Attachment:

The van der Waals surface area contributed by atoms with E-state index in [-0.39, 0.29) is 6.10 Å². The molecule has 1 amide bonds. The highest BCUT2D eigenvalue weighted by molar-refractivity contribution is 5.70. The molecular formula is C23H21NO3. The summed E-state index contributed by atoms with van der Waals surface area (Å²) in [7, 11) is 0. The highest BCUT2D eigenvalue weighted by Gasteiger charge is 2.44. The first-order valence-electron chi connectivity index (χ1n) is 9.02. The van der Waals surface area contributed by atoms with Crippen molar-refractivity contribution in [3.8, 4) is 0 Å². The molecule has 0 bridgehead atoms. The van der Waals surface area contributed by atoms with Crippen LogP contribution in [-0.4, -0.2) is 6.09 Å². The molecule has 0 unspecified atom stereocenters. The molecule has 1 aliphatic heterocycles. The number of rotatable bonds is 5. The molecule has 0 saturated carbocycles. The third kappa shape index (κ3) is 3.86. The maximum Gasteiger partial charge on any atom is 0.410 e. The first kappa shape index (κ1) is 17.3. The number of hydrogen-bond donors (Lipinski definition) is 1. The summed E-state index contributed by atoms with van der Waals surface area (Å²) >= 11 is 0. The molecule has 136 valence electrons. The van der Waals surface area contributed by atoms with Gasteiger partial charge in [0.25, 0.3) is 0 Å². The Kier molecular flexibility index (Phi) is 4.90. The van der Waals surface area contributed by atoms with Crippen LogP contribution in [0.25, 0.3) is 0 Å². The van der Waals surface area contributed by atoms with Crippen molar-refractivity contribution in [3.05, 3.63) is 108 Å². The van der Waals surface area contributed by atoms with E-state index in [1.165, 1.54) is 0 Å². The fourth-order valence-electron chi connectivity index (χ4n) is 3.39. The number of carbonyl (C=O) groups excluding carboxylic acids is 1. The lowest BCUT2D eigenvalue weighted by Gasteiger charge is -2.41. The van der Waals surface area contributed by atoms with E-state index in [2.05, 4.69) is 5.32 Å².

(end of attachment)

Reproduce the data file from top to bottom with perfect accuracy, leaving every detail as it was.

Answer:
The van der Waals surface area contributed by atoms with E-state index in [-0.39, 0.29) is 6.10 Å². The molecule has 1 amide bonds. The highest BCUT2D eigenvalue weighted by molar-refractivity contribution is 5.70. The molecular formula is C23H21NO3. The summed E-state index contributed by atoms with van der Waals surface area (Å²) in [7, 11) is 0. The highest BCUT2D eigenvalue weighted by Gasteiger charge is 2.44. The first-order valence-electron chi connectivity index (χ1n) is 9.02. The van der Waals surface area contributed by atoms with Crippen molar-refractivity contribution in [3.8, 4) is 0 Å². The molecule has 0 bridgehead atoms. The van der Waals surface area contributed by atoms with Crippen LogP contribution in [-0.4, -0.2) is 6.09 Å². The molecule has 0 unspecified atom stereocenters. The molecule has 1 aliphatic heterocycles. The number of rotatable bonds is 5. The molecule has 0 saturated carbocycles. The third kappa shape index (κ3) is 3.86. The maximum Gasteiger partial charge on any atom is 0.410 e. The first kappa shape index (κ1) is 17.3. The number of hydrogen-bond donors (Lipinski definition) is 1. The summed E-state index contributed by atoms with van der Waals surface area (Å²) >= 11 is 0. The molecule has 136 valence electrons. The van der Waals surface area contributed by atoms with Gasteiger partial charge in [0.25, 0.3) is 0 Å². The Kier molecular flexibility index (Phi) is 4.90. The van der Waals surface area contributed by atoms with Crippen LogP contribution in [0.25, 0.3) is 0 Å². The van der Waals surface area contributed by atoms with Crippen molar-refractivity contribution in [3.05, 3.63) is 108 Å². The van der Waals surface area contributed by atoms with E-state index in [1.165, 1.54) is 0 Å². The fourth-order valence-electron chi connectivity index (χ4n) is 3.39. The number of carbonyl (C=O) groups excluding carboxylic acids is 1. The lowest BCUT2D eigenvalue weighted by Gasteiger charge is -2.41. The van der Waals surface area contributed by atoms with E-state index in [2.05, 4.69) is 5.32 Å².